Negotiators tend to think they are more transparent than they truly are. They believe that their negotiating partners can discern their thoughts, and negotiating positions, when in fact the partners are clueless. See the experimental evidence from this recent paper by Leaf van Boven, Thomas Gilovich, and Victoria Medvec. There is good evidence that we send involuntary signals of our own trustworthiness. Still, we do not always have a good sense of how those signals are interpreted by others.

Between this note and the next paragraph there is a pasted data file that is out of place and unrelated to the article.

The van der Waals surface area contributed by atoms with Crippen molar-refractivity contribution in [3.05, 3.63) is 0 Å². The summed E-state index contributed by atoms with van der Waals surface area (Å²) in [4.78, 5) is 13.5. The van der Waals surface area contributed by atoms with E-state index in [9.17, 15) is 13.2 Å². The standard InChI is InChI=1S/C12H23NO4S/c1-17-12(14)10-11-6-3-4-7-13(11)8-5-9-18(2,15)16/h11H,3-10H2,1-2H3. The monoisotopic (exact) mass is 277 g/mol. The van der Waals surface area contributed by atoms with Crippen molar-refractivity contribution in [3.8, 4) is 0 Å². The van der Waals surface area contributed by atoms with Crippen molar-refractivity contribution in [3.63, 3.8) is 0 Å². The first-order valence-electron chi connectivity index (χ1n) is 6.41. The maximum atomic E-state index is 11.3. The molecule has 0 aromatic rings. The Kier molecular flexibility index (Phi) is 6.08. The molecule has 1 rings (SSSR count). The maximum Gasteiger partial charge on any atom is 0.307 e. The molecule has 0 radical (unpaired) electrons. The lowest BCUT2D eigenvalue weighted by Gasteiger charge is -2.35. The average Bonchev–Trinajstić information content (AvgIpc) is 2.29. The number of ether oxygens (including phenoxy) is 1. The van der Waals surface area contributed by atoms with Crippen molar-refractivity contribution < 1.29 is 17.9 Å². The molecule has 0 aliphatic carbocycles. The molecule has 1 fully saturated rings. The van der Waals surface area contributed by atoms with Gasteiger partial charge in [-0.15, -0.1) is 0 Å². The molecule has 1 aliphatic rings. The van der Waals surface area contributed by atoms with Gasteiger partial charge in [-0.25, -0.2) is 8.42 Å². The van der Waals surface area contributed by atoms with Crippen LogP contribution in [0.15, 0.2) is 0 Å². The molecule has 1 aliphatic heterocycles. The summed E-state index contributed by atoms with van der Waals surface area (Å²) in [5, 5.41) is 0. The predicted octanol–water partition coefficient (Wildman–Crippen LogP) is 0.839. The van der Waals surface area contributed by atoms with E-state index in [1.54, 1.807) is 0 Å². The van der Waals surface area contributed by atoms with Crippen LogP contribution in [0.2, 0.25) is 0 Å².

The basic result may stem from a kind of excess sympathy. The negotiator tries to put herself in the position of the “other mind,” but cannot eradicate the knowledge of her own bargaining position. So the model of the other mind contains more self-knowledge than is rationally justifiable. Related results have been found in other areas. Individuals overestimate how much others pick up on the cues from their facial expressions. Similarly, individuals who are laughing think they appear more expressive than they do to others. As for bloggers, well, they probably think that readers pick up more of the nuances of their writing than is the case.